Can Curiosity Kill the Corpse? An Argument for ‘Morbid Curiosity’

Thought provoking article Howard….some engaging ideas on the concept of the ‘morbidly curious’. Certainly the idea that museums can hold a pivotal role in the display, interpretation and education of mortuary archaeology is one that needs further study!


File:Chantier de fouilles à Morigny-Champigny en juin 2012 69.jpg Medieval skeleton from Morigny-Champigny. Source: wikimedia

I am sick to death with a worn-out archaeological cliche. In archaeological writing, and media discussions of mortuary archaeology, the ‘straw man’ we want to avoid is apparently the disgusting uneducated public showing ‘morbid curiosity’ in the archaeological study of ancient human remains, graves, tombs, cemeteries and other funerary traces. Of course there are manifold emotional, religious, social and political dimensions to digging up, displaying and interpreting mortuary remains in the modern world. It might be sometimes useful to contrast good archaeological and heritage practice with voyeurism and sensationalism as well as the flagrant robbing and destruction of mortuary contexts for economic gain. However, it is often bang out of order to criticise non-archaeologists for displaying morbid curiosity.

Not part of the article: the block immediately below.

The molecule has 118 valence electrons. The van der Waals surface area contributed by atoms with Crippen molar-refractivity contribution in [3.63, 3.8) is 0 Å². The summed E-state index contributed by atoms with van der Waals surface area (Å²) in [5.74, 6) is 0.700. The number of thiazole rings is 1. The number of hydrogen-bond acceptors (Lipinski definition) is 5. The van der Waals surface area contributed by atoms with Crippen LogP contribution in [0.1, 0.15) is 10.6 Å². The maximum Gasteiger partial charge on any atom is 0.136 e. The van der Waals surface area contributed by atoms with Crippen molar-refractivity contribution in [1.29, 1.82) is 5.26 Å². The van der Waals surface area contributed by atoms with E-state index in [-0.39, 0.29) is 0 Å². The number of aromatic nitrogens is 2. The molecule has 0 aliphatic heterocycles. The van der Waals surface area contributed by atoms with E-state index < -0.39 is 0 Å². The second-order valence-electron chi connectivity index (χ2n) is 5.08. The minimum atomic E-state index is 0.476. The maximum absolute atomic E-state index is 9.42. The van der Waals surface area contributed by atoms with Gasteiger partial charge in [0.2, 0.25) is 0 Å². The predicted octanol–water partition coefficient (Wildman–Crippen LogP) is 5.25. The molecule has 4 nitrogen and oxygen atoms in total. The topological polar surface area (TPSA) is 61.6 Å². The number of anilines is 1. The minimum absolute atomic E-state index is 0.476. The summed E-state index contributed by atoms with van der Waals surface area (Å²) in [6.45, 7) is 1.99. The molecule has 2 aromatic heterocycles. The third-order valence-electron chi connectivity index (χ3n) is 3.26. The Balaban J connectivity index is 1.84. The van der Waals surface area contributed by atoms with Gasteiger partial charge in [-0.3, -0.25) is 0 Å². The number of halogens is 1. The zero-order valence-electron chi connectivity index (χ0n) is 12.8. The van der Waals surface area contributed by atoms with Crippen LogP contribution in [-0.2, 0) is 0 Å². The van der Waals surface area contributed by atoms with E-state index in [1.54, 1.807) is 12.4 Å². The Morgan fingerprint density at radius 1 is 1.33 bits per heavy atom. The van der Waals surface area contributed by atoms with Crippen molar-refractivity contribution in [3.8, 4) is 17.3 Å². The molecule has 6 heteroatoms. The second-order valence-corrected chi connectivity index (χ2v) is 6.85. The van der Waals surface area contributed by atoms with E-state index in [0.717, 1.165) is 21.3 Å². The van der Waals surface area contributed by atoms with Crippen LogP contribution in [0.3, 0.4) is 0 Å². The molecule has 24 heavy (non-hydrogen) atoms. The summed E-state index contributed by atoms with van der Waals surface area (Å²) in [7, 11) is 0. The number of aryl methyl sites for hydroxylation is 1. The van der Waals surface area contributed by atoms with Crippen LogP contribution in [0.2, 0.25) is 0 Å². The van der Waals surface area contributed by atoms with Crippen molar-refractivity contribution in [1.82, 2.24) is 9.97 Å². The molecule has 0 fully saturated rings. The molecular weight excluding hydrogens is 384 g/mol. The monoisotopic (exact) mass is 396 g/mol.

I am not alone. Faye Sayer and Duncan Sayer criticise this phrase’s use in archaeological literature in a forthcoming chapter in a book I am co-editing called Archaeologists…

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